Selection criteria

All included articles had to meet the eligibility criteria: (1) case–control or cohort studies evaluated the association between CYP3A5*3 (rs776746 A > G) polymorphism and prostate cancer risk, (2) prostate cancer confirmed by pathological or histological examinations and genotypes identified by DNA analysis, and (3) the distribution and the frequencies of alleles or genotypes of alleles must be offered. Studies were excluded from the meta-analysis when they met following one: (1) data obtained from the overview or summary, (2) without sufficient data, (3) a lack of control population, and (4) duplicate publications.

Data extraction

The data from the studies included were extracted by two investigators independently. For each eligible study, the following contents were collected: The first author, publication date, country, ethnicity, number of cases and controls, gender ratio, genotyping method, allele and genotype frequencies, and Hardy–Weinberg equilibrium (HWE) in controls. All the extracted data were checked by two authors. In cases of conflicting evaluations, they would have a discussion to reach consensus.

Quality score assessment

The quality of papers was independently assessed by two investigators according to the modified predetermined criteria.[18] The quality scores ranged from 0 to 40, and studies with scores of ≥30 or <20 were considered high quality and low quality, respectively.

Statistical analysis

We evaluated HWE in control groups of each study by Chi-square test, and P < 0.05 was considered a statistically significant departure. Odds ratios (ORs) with 95% confidence intervals (95% CIs) were performed to estimate the relationship between CYP3A5*3 polymorphism and prostate cancer risk. Pooled ORs were calculated in five genetic models: The allele model (G vs. A), dominant model (GG + AG vs. AA), recessive model (GG vs. AA + AG), homozygous/additive model (GG vs. AA), and heterozygous model (GG vs. AG). To access the heterogeneity among studies, the Q-test (significance level of P < 0.1) and I2 statistic (I2 ≥ 50% indicating the presence of heterogeneity) were used.[19] When the result of the Q-test was Ph < 0.05 or I2 ≥ 50%, the random effects model (DerSimonian and Laird method) was conducted for the meta-analysis.[20] Otherwise, the fixed-effects model (Mantel–Haenszel method) was used.[21] Subgroup analyses were stratified by ethnicity to explore sources of heterogeneity. Sensitivity analysis was performed by sequential omission of individual studies to access the consistency of the results. Begger's funnel plot and Egger's linear regression were performed to evaluate the publication bias.[22] All P values were two-sided. Statistical analyses were performed using Stata software, version 12.0 (Stata Corp., College Station, TX, USA).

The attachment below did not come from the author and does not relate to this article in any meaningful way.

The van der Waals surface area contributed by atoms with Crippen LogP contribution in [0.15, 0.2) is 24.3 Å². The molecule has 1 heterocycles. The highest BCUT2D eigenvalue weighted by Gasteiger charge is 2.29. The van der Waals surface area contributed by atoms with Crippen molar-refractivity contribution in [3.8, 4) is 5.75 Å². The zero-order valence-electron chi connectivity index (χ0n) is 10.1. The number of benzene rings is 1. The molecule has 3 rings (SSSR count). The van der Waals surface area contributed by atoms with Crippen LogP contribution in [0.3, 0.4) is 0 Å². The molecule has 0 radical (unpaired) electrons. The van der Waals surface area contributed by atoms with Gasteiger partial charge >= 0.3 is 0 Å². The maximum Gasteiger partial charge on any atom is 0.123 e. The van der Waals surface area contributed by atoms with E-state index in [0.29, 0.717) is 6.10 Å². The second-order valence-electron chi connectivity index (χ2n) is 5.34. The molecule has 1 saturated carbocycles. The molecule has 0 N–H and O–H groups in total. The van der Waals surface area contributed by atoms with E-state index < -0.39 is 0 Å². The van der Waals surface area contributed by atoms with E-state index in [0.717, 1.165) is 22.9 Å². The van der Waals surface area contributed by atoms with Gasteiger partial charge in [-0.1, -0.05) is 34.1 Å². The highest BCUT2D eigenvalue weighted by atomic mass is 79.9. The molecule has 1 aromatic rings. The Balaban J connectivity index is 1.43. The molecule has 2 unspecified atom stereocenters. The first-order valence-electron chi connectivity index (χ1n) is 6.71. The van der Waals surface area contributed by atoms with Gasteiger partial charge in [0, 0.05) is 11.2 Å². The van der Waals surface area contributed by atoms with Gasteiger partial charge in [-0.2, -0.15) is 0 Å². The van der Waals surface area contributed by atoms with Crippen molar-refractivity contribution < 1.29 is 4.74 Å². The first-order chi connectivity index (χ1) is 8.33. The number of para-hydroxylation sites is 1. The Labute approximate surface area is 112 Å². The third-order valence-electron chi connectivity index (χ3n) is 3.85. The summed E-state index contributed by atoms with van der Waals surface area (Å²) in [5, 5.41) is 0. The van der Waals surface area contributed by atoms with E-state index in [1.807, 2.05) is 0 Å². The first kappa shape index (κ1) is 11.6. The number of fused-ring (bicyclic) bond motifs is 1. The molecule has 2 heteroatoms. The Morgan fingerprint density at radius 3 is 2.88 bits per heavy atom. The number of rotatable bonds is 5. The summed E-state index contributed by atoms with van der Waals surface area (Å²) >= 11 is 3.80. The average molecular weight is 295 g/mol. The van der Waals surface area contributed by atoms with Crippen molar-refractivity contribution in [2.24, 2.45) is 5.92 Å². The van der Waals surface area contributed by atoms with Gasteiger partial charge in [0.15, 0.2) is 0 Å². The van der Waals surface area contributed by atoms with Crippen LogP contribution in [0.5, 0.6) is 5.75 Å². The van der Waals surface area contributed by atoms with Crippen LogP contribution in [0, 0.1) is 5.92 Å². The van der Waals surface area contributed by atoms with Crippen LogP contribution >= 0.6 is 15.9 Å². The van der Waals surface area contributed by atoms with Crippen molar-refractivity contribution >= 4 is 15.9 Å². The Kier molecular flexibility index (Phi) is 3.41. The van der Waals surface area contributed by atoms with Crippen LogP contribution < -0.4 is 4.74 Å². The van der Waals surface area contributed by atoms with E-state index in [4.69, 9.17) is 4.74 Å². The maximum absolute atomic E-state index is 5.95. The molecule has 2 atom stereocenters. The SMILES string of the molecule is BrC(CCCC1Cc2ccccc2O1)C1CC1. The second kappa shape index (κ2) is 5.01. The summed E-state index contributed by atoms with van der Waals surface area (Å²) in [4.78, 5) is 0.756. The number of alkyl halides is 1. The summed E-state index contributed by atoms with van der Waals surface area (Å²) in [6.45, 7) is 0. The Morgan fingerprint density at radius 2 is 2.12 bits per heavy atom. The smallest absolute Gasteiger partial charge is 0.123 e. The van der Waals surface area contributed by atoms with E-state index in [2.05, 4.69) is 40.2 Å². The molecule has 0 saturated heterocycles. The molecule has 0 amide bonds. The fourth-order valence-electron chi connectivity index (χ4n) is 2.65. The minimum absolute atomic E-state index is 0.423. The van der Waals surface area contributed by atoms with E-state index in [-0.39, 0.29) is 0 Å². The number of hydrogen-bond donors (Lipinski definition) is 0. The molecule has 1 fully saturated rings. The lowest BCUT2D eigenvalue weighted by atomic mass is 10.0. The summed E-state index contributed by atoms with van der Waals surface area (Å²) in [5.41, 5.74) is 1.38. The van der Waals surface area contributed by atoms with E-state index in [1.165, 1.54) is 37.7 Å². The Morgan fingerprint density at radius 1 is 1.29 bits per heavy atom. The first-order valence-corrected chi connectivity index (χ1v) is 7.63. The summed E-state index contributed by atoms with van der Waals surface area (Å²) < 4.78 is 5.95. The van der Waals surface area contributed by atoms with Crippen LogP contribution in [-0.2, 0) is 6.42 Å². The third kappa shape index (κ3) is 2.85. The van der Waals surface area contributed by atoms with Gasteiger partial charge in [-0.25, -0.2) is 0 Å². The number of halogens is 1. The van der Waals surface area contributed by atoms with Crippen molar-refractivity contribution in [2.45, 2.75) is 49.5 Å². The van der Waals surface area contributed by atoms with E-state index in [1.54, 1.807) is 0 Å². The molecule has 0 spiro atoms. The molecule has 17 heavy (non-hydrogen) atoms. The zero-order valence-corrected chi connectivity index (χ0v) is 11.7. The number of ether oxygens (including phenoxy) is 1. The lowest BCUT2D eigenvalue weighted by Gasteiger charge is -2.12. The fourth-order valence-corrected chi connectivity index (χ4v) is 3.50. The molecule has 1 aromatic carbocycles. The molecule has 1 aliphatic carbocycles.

> Results Top


Characteristics of included studies

A total of 53 studies were initially identified from the PubMed and other databases. After the first screening on the titles and keywords, 21 articles had no relation to the topic and were excluded. Remaining 32 studies were abstract and/or full-text reviewed, and a further 26 studies were excluded, among which 14 were review articles, 6 was not a case–control study, and 6 had insufficient data for calculating OR and 95% CI. At last, 6 case–control studies including 2522 cancer patients and 2444 healthy controls were finally included in the meta-analysis. In these studies, 3 were conducted on Caucasian,[12],[13],[15] 3 were on African,[12],[13],[17] and 2 were on Asian populations [14],[16] for the CYP3A5*3 polymorphisms. Polymerase chain reaction-restriction fragment length polymorphism method was mentioned in four studies; direct DNA sequencing method was utilized in the other two studies. The genotype distribution of the control group was consistent with HWE except for one study. The details of each study were presented in [Table 1].
Table 1: Characteristics of studies included in the meta-analysis

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Meta-analysis results

We first investigated the association between CYP3A5*3 polymorphisms and prostate cancer risk by meta-analysis. Since no significant heterogeneity was observed by Q-test and I2 statistician in four genetic models (GG + AG vs. AA: PQ= 0.262; GG vs. AA + AG: PQ= 0.083; GG vs. AA: PQ= 0.228; GG vs. AG: PQ= 0.246), fixed-effects model was used. The random effects model was used to pool the analysis of the other genetic models (G allele vs. A allele: PQ= 0.005). The meta-analysis results suggested that CYP3A5*3 polymorphisms were significantly associated with an increased risk of prostate cancer under two genetic models (GG + AG vs. AA: OR = 1.53, 95% CI = 1.23–1.90, P = 0.000 [Figure 1]; GG vs. AA: OR = 1.46, 95% CI = 1.14–1.87, P = 0.000 [Figure 2]). Next, further subgroup analysis according to ethnicity indicated that CYP3A5*3 polymorphism may increase the risks of prostate cancer among African (G allele vs. A allele: OR = 1.34, 95%
Figure 1: Forest plots showed significant association between CYP3A5*3 polymorphisms and prostate cancer risk in the dominant model (GG + AG vs. AA)

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Figure 2: Forest plots showed significant association between CYP3A5*3 polymorphisms and prostate cancer risk in the homozygous model (GG vs. AA)

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CI = 1.14–1.57, P = 0.000 [Figure 3]; GG + AG vs. AA: OR = 1.606, 95% CI = 1.27–2.04, P = 0.000 [Figure 4]). However, no significant association was found in Caucasian and Asian groups [Table 2].
Figure 3: Subgroup analysis by ethnicity for the association between CYP3A5*3 polymorphism and prostate cancer risk in the dominant model (GG + AG vs. AA)